I think the reason that Fort Cavalier is under more stress, though, is that it's closer to the slith lines. It's apparently surrounded on three sides by sliths, according to the commander of Fort Goodling.


    It's also potentially important that it seems like we can't map the outdoors sections in ZKR to the outdoor sections in Avernum. Fort Cavalier is 14 outdoor sections north of Fort Goodling. Even if Fort Goodling is a little off the map of Avernum to the south, that would still put Fort Cavalier far off the map of Avernum to the north. So I think we have to take those outdoor sections as not representing the same amount of distance as the outdoor sections in Avernum. Fort Cavalier is north of Fort Goodling. How much? A ways. We can't really be more specific than that.


    There's also no particular reason that the river in the Run has to be a river that shows up in the Avernum caves. It could be, but it doesn't have to be.


    Putting all this together, I think that it ultimately doesn't make a lot of sense. There isn't a clean way to account for every fact we have without some pretty serious messiness. The best I can say is that there's probably some secret passage that isn't on the main Avernum maps that goes from Fort Cavalier to Dharmon, and it's probably north or west of Dharmon (or else it would be closer to some other city), and the Run itself is probably on a different level of the caves or off the main Avernum map. Fort Goodling is somewhat south of Fort Cavalier, not as far as south as a distance of 14 outdoor sections would suggest. That would put it more or less south of Fort Remote, give or take, presumably through another secret passage and in a different set of caves.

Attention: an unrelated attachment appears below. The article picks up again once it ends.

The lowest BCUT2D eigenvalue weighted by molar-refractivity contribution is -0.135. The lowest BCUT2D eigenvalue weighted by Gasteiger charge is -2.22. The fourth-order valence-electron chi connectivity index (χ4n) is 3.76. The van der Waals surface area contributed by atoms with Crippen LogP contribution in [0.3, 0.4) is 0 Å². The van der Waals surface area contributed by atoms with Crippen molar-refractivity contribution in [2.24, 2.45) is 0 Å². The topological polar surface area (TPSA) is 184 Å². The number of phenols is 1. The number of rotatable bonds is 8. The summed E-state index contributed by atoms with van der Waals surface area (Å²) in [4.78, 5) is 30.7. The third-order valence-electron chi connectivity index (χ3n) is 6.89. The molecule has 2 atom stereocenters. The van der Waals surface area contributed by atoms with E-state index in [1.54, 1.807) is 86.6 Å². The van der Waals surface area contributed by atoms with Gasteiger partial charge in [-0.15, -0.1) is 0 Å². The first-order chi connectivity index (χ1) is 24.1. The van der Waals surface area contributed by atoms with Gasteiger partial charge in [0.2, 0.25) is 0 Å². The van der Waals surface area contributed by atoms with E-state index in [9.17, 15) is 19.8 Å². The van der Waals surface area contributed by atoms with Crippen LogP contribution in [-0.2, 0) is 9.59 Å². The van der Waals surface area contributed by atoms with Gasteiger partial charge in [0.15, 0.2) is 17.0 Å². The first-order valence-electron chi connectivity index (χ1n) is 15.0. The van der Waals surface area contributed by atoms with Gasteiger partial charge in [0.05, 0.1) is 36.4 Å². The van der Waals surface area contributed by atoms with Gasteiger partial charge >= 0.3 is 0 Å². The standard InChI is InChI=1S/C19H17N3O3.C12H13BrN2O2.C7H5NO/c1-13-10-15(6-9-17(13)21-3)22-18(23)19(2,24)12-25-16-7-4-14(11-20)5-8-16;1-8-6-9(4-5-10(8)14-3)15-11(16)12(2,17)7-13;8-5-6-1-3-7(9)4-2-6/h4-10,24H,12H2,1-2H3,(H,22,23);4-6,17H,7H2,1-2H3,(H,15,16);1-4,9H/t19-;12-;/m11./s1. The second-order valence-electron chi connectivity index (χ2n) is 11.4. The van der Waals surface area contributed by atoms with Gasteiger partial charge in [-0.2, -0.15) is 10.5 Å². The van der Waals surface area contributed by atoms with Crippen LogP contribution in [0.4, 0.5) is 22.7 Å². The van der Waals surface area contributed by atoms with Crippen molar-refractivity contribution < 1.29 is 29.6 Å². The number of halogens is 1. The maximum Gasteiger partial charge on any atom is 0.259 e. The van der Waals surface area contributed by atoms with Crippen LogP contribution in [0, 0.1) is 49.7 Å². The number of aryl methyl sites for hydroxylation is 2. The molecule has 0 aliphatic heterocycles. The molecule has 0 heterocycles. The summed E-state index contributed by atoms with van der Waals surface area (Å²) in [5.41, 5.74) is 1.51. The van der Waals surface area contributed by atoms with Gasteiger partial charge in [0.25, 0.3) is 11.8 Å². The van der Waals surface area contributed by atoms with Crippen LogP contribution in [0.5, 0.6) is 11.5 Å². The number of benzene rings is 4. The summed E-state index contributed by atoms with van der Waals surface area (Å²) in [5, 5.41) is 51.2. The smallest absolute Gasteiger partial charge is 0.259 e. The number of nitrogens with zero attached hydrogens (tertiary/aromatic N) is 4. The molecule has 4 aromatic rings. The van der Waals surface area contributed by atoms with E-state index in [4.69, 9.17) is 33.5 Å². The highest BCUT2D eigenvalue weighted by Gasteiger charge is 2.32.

That still doesn't account for Seletine, but like I said, I think that's a plot hole.

  4. ZKR says:


    You find a long secret passage, leading out of the fortress and back towards civilization. It will take you past the slith lines and, from there, to Dharmon, the nearest Avernite city.

    If you leave, it says:


    The passage stretches for about two thousand feet, and deposits you well away from slith lines. From there, you maneuver your way through neutral territory. A few close escapes and minor skirmishes later, you return to Avernite territory.


    A commander in the city of Dharmon gives you 2500 gold for your services, and throws in a pretty medal as well. Even better, you get the satisfaction of knowing that you've made a difference for the better.

    The more I think about it, the more inexplicably weird it seems to me that, after this plainly military mission, you go to Dharmon rather than one of the forts. Just about any possible exit from ZKR except a secret passage in the western part of the Great Cave would put you closer to a fort than to Dharmon, and it seems like a fort would be a more natural place to go to meet up with a "commander."

  5. On 10/7/2020 at 10:20 AM, Enraged Slith said:

    If called outside of combat, it will freeze every member of your party outside of the first, who follows input normally. The more it's called in short succession, the more pronounced the effect:

    Maybe I'm being dense, but I don't understand what this means. What are you doing, and what is the problem?


    I use relocate_character() all the time, mostly for cutscenes but not exclusively, and I've never noticed any problems.

  6. On 10/7/2020 at 3:12 PM, Ess-Eschas said:

    In any case, I have a theory about where the Run is, although it’s only really a guess. There’s one feature that we can use to locate the Run, assuming it really is close to the Great Cave: the river! The Run is traversed by a large river, which flows out of both ends of the gallery. So, if the gallery connects directly to the Great Cave, this river should too.


    Conveniently, there’s only one large river on the southwestern corner of the Great Cave. It’s the river that flows past Patrick’s Tower (running through the Great Cave from the Sulphur Lake and Silverlock’s Tower). My guess is that, a little way past Patrick’s Tower, this river flows into the Za-Khazi Run.